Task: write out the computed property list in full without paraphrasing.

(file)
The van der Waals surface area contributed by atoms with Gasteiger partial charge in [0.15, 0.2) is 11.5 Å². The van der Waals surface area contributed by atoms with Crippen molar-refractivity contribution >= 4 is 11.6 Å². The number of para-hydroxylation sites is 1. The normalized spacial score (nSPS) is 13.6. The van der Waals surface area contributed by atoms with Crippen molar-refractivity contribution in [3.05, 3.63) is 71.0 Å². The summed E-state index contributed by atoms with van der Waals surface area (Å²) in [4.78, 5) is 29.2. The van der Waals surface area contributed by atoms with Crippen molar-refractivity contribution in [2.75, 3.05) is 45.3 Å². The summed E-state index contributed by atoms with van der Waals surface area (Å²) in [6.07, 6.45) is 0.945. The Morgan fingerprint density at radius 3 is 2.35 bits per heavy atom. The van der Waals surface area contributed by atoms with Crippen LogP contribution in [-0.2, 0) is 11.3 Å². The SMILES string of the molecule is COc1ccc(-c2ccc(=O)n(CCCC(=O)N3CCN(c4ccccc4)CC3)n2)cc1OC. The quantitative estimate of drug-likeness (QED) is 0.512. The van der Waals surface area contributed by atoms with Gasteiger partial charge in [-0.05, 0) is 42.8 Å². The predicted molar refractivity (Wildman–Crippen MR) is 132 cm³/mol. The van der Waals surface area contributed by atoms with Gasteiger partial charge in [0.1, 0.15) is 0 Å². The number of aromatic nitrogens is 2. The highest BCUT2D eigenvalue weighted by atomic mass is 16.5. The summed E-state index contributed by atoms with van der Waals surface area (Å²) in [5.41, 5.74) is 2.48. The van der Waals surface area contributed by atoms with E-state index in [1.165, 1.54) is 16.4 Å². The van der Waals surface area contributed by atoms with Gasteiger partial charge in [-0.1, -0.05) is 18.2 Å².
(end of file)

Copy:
The van der Waals surface area contributed by atoms with Gasteiger partial charge in [0.15, 0.2) is 11.5 Å². The van der Waals surface area contributed by atoms with Crippen molar-refractivity contribution >= 4 is 11.6 Å². The number of para-hydroxylation sites is 1. The normalized spacial score (nSPS) is 13.6. The van der Waals surface area contributed by atoms with Crippen molar-refractivity contribution in [3.05, 3.63) is 71.0 Å². The summed E-state index contributed by atoms with van der Waals surface area (Å²) in [4.78, 5) is 29.2. The van der Waals surface area contributed by atoms with Crippen molar-refractivity contribution in [2.75, 3.05) is 45.3 Å². The summed E-state index contributed by atoms with van der Waals surface area (Å²) in [6.07, 6.45) is 0.945. The Morgan fingerprint density at radius 3 is 2.35 bits per heavy atom. The van der Waals surface area contributed by atoms with Crippen LogP contribution in [-0.2, 0) is 11.3 Å². The SMILES string of the molecule is COc1ccc(-c2ccc(=O)n(CCCC(=O)N3CCN(c4ccccc4)CC3)n2)cc1OC. The quantitative estimate of drug-likeness (QED) is 0.512. The van der Waals surface area contributed by atoms with Gasteiger partial charge in [-0.05, 0) is 42.8 Å². The predicted molar refractivity (Wildman–Crippen MR) is 132 cm³/mol. The van der Waals surface area contributed by atoms with Gasteiger partial charge in [0.1, 0.15) is 0 Å². The number of aromatic nitrogens is 2. The highest BCUT2D eigenvalue weighted by atomic mass is 16.5. The summed E-state index contributed by atoms with van der Waals surface area (Å²) in [5.41, 5.74) is 2.48. The van der Waals surface area contributed by atoms with E-state index in [1.165, 1.54) is 16.4 Å². The van der Waals surface area contributed by atoms with Gasteiger partial charge in [-0.1, -0.05) is 18.2 Å².